Environment minister weakens emissions rules for coal-fired power
Environment Minister Peter Kent responds to a question in the House of Commons in Ottawa on Tuesday, June 12, 2012. (Adrian Wyld / THE CANADIAN PRESS)
The Canadian Press
Published Wednesday, September 5, 2012 6:23AM EDT
Last Updated Wednesday, September 5, 2012 6:34PM EDT
SASKATOON -- Coal-fired power plants got more regulatory breathing room than expected to release greenhouse gases Wednesday, something federal Environment Minister Peter Kent says is necessary to protect Canada's power supply.
The final regulations for coal-powered plants, released Wednesday, stipulate they can emit no more than 420 tonnes of greenhouse gases per gigawatt hour of electricity generated.
This number is significantly higher than the 375 tonnes per gigawatt hour Kent proposed in earlier draft regulations released in August.
While admitting the new rules are "at the high end" of the 360 to 425 tonne per gigawatt hour range he considered, Kent said the decision was made to avoid putting the "consuming public at risk of inadequate power supply."
"That 375 ... would have been applicable only if, in the coal-fired electricity sector, plants operated at a steady productivity," Kent said. "In reality, plants go up and down in the generation of energy depending on demand."
Power plants simply could not satisfy the demand for power and meet more stringent emissions regulations at the same time, Kent said.
Critics lined up to slam the difference between the draft and final regulations.
The Sierra Club accused Kent of further relaxing "already grossly inadequate regulations."
"Kent's announcement is a either a bad joke or an insult to the intelligence of Canadians. It's amazing he can make these announcements with a straight face," John Bennett, executive director of Sierra Club Canada, said in a news release.
The Pembina Institute said coal-fired power plants represent seven of Canada's top 10 polluters.
"Feasible alternatives exist today, making the electricity sector a win-win for progress on our climate and clean-air commitments," said policy analyst P.J. Partington.
"Instead of seizing this opportunity, the federal government has drastically weakened its own regulations, making them only half as effective over their first ten years compared to what the government had originally proposed."
Kent, who announced the new regulations in Saskatoon, said the new rules find the balance between emissions reductions and Canada's "very fragile" economic recovery.
"I think the suggestion the regulations have been softened or weakened is a misperception," he said.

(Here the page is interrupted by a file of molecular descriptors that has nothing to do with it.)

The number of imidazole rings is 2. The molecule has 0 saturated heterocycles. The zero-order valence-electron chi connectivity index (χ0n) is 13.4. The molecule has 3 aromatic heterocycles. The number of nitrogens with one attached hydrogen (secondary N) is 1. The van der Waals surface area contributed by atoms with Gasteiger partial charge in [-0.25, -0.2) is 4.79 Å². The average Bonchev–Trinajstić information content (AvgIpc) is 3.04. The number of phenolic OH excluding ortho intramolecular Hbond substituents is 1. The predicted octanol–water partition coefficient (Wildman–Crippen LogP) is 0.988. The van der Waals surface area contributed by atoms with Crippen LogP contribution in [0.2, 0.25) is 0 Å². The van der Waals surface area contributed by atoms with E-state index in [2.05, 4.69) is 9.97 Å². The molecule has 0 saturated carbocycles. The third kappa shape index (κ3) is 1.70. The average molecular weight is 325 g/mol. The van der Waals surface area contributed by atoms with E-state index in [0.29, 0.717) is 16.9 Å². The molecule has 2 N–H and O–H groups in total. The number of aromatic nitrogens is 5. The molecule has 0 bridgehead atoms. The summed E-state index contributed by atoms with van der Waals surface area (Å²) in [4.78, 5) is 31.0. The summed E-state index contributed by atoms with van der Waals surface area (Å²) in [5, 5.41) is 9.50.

Kent said more than 5,000 submissions were made after the first draft of the regulations were published in the Canada Gazette one year ago, adding that some industry players were lobbying for targets well above 425 tonnes per gigawatt hour.
The new regulations also stipulate that coal-powered plants must be shut down after 50 years of operation. It was 45 years in previous draft regulations.
Power stations commissioned before 1975 will have to shut down after 50 years or at the end of 2019, Kent said, whichever comes earlier. Units commissioned between 1975 and 1986 must be shuttered after 50 years or at the end of 2029, whichever comes first.
Kent said that by 2019, three Canadian coal-fired plants would shut down. By 2029, he said, some 23 units are will cease operations.
Guy Bruce, vice president of planning for SaskPower, said the electrical industry and various provinces came together to lobby Environment Canada and the Prime Minister's Office to relax the initial proposed regulations.
"We are pleased that our feedback has been heard," Bruce said. "We see the changes announced today as very positive, especially the proposed change to end of life for coal units from 45 to 50 years and the change in performance standard from 375 to 420 tonnes per gigawatt hour."
Coal-fired power plants account for 11 per cent of Canada's total greenhouse gas emissions, and 77 per cent of emissions from the power generation sector.
While more lenient than expected, Kent said the new rules are nothing to scoff at and are helping put Canada on track to meet the emissions reduction targets committed to at the Copenhagen summit.
"This equals a cumulative reduction in emissions of about 214 megatonnes in the first 21 years," Kent said. "That's equivalent to removing some 2.6 million vehicles from the road every year during this period."